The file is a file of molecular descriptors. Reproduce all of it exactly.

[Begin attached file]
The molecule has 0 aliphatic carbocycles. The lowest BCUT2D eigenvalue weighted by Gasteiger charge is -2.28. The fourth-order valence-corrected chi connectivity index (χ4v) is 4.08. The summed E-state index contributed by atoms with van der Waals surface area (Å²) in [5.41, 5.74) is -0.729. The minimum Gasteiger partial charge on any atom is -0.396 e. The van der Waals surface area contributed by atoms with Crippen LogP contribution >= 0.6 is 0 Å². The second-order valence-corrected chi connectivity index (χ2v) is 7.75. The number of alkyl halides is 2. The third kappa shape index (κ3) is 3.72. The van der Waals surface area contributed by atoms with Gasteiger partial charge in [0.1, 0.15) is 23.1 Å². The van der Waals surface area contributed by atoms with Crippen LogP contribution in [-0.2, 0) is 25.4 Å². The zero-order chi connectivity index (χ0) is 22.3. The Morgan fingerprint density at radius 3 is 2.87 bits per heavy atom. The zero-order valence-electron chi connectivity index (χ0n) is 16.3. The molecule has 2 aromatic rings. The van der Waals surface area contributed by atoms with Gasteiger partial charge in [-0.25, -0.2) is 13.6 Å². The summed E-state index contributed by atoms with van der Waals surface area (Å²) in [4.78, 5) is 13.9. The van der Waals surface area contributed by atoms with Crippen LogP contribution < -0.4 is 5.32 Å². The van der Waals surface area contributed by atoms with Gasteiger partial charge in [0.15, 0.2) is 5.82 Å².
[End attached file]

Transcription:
The molecule has 0 aliphatic carbocycles. The lowest BCUT2D eigenvalue weighted by Gasteiger charge is -2.28. The fourth-order valence-corrected chi connectivity index (χ4v) is 4.08. The summed E-state index contributed by atoms with van der Waals surface area (Å²) in [5.41, 5.74) is -0.729. The minimum Gasteiger partial charge on any atom is -0.396 e. The van der Waals surface area contributed by atoms with Crippen LogP contribution >= 0.6 is 0 Å². The second-order valence-corrected chi connectivity index (χ2v) is 7.75. The number of alkyl halides is 2. The third kappa shape index (κ3) is 3.72. The van der Waals surface area contributed by atoms with Gasteiger partial charge in [0.1, 0.15) is 23.1 Å². The van der Waals surface area contributed by atoms with Crippen LogP contribution in [-0.2, 0) is 25.4 Å². The zero-order chi connectivity index (χ0) is 22.3. The Morgan fingerprint density at radius 3 is 2.87 bits per heavy atom. The zero-order valence-electron chi connectivity index (χ0n) is 16.3. The molecule has 2 aromatic rings. The van der Waals surface area contributed by atoms with Gasteiger partial charge in [-0.25, -0.2) is 13.6 Å². The summed E-state index contributed by atoms with van der Waals surface area (Å²) in [4.78, 5) is 13.9. The van der Waals surface area contributed by atoms with Crippen LogP contribution < -0.4 is 5.32 Å². The van der Waals surface area contributed by atoms with Gasteiger partial charge in [0.15, 0.2) is 5.82 Å².